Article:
New Jersey Division of Consumer Affairs Announces Actions Against Twenty Health Clubs for Alleged Non-Compliance with Consumer Protection Laws

“Consumers who pay for health club memberships deserve the assurance that they’re signing contracts with clubs that are properly registered and operating in accordance with the law,” said Acting Attorney General Robert Lougy. “The clubs we cited have allegedly failed to comply with the laws designed to protect consumers. We’re sending a message to them that we won’t tolerate such non-compliance.”

The Division of Consumer Affairs, working with the Division of Law, issued Notices of Violation to all 20 clubs for failing to register their businesses. State law requires that all health clubs which devote at least 40 percent of their floor space to physical fitness services must register with the Division of Consumer Affairs and provide information about their ownership and operations.

In addition to the registration violations, nine of the 20 clubs allegedly violated consumer laws by selling longer‐term contracts to consumers without maintaining a required bond, letter of credit or other form of security acceptable to the Division of Consumer Affairs, as required by state law. This requirement assures a source for refunds to consumers, should the health club cease business or violate their contracts.

Along with these violations, 14 of the 20 clubs were cited for allegedly failing to conspicuously post a notification of consumers’ rights, as required by law.

“When it comes to joining a health club, consumers shouldn’t have to worry that getting healthy will hurt them financially,” said Steve Lee, Acting Director of the New Jersey Division of Consumer Affairs. “They have a right to expect their club is properly registered and properly bonded so they won’t lose money on a long-term contract should the club go out of business or violate contracts with the consumer.”

The Notices of Violation arose out of the Division’s site visits at 23 health clubs statewide to observe their facilities and business operations, obtain copies of contracts and other documents, and compare that information with the state’s registration records.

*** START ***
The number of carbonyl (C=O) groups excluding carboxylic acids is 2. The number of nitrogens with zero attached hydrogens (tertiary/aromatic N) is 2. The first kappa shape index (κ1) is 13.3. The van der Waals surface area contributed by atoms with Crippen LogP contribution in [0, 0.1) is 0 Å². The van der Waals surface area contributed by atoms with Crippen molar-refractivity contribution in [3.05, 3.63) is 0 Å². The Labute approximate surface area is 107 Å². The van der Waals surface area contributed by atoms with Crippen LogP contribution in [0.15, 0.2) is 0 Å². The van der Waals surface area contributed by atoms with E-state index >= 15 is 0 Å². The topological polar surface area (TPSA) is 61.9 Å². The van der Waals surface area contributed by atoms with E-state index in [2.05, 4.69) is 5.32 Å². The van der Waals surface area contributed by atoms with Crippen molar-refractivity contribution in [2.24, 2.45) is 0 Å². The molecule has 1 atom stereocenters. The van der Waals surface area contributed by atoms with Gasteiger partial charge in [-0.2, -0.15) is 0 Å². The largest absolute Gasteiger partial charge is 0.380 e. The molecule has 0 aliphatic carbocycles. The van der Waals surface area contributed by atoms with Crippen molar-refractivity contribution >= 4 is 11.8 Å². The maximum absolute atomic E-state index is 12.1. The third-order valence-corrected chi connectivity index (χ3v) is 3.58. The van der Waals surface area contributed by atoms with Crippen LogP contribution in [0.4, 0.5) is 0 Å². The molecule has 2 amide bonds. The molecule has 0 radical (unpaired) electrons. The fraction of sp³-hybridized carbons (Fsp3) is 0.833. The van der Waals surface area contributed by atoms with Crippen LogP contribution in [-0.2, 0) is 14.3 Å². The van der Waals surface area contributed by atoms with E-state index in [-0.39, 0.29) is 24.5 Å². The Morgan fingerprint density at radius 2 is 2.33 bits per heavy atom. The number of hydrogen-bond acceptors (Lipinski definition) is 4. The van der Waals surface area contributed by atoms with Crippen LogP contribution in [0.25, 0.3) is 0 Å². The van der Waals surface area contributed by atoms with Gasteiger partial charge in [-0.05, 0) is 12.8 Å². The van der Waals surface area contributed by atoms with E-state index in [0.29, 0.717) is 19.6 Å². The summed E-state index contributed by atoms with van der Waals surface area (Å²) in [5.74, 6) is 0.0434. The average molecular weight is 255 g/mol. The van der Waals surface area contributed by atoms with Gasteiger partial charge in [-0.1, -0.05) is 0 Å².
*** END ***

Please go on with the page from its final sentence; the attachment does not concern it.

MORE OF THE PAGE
A $5,000 penalty is being assessed for registration violations. An additional $5,000 penalty is being assessed against Bolero Spa in Wildwood and World Gym in Dunellen because both clubs had previous registration violations. The nine clubs that allegedly offered contracts longer than three months without posting a required bond, line of credit or other form of acceptable security, have each been assessed an additional $5,000 penalty. The 14 clubs that failed to conspicuously post the consumer rights notice have each been assessed an additional $250 penalty.

In response to the Notices of Violation, each business may acknowledge the conduct, agree to comply with the law, and pay the assessed civil penalty; or request a mitigation conference at which the Division would consider mitigating circumstances before rendering a final decision; or contest the charges and request a formal administrative hearing.

Advice for Consumers:

Before signing a health club contract or paying a deposit, consumers are urged to:

Additional advice can be found in the Division’s Consumer Brief on Health Clubs (also available in Spanish).

Investigators Murat Botas, Oscar Mejia, Roger Hines, Jessica Lugo and Mitchell Bomrind conducted this investigation.

Deputy Attorneys General Jeffrey Koziar and Mark Critchley from the Consumer Fraud Prosecution Section within the Division of Law represented the State in these actions.

Consumers who believe they have been cheated or scammed by a business, or suspect any other form of consumer abuse, can file an online complaint with the State Division of Consumer Affairs by visiting its website or by calling 1-800-242-5846 (toll free within New Jersey) or 973-504-6200.


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